The US President Donald Trump has told the Taoiseach, Leo Varadkar, that he plans to visit Ireland in the near future.
The two men have met at the White House as part of the traditional St Patrick’s Day celebrations.
Asked by reporters whether he planned to visit Ireland, President Trump indicated that he would.
“I would love to visit Ireland soon, I will come, I love it, I have property there, I will go,” he said.
Mr Trump was also asked about the border between Northern Ireland and the Republic.
“That’s an interesting border, there are two interesting borders, it is going to be interesting as to what happens,” he said.
President Trump added that the relationship between the US and Ireland was “outstanding and only getting better”.
Speaking after the meeting, the Taoiseach said Mr Trump was “very aware of the [border] issue” and “very much on our side”.
Mr Varadkar was the guest of honour alongside the US President at a lunch on Capitol Hill before returning to the White House for the traditional St Patrick’s Day shamrock ceremony.
On Thursday night, the taoiseach presented President Trump with a bowl of shamrocks as part of the traditional celebrations.
During the ceremony, Mr Varadkar said the Irish government would continue to work with the US government to find a solution to the issue of undocumented Irish people in the US.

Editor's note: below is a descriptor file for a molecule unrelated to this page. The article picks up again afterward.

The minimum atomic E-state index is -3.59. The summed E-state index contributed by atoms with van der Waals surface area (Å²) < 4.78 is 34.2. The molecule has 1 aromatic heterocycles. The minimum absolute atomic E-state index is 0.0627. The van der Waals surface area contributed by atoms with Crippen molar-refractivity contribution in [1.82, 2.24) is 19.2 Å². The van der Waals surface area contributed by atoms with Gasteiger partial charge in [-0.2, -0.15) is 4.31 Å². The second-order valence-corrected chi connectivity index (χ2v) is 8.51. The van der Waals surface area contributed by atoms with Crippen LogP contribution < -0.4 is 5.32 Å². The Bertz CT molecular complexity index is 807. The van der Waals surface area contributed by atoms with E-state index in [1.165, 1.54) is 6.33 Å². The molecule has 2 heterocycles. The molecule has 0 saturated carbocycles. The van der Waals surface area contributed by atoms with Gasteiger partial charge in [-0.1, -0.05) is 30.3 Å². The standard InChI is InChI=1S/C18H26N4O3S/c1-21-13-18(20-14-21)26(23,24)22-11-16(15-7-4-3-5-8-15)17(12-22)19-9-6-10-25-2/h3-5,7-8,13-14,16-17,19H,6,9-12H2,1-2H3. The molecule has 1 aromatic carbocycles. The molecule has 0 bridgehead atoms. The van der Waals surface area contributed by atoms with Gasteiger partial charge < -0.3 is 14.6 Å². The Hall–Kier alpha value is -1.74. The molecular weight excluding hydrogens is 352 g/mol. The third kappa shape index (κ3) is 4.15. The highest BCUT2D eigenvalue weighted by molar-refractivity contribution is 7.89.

He also said that “the United States has helped build modern Ireland, one that is prosperous and at peace, self-confident about our place in the world”.
The Taoiseach, Secretary of State Karen Bradley, and NI political leaders were in Washington on Wednesday night at a gala dinner to raise funds for disadvantaged communities in Ireland.
The Irish PM had a diplomatic message about the welcoming ideals of liberty.
He said such values made America great.
“It is these spirits and these values that in my view makes America great, values which are more important than economic progress or force of arms,” he said.
DUP deputy leader Nigel Dodds was among those in attendance at the Ireland America fund gala dinner.
Mr Varadkar has said efforts should be redoubled after Easter, to resolve the political deadlock at Stormont.
Mr Dodds appeared doubtful about Mr Varadkar’s hope that there could be a successful outcome to such talks aimed at restoring devolved government to Northern Ireland.
Sinn Féin president Mary Lou McDonald, who is also in Washington DC, said any renewed process had to have a real prospect of success.
“We need to be sure that delivery is possible,” she said.
“The Taoiseach hasn’t put any specifics on the table, we wait to see what he has in mind, and we will seek to meet with him.”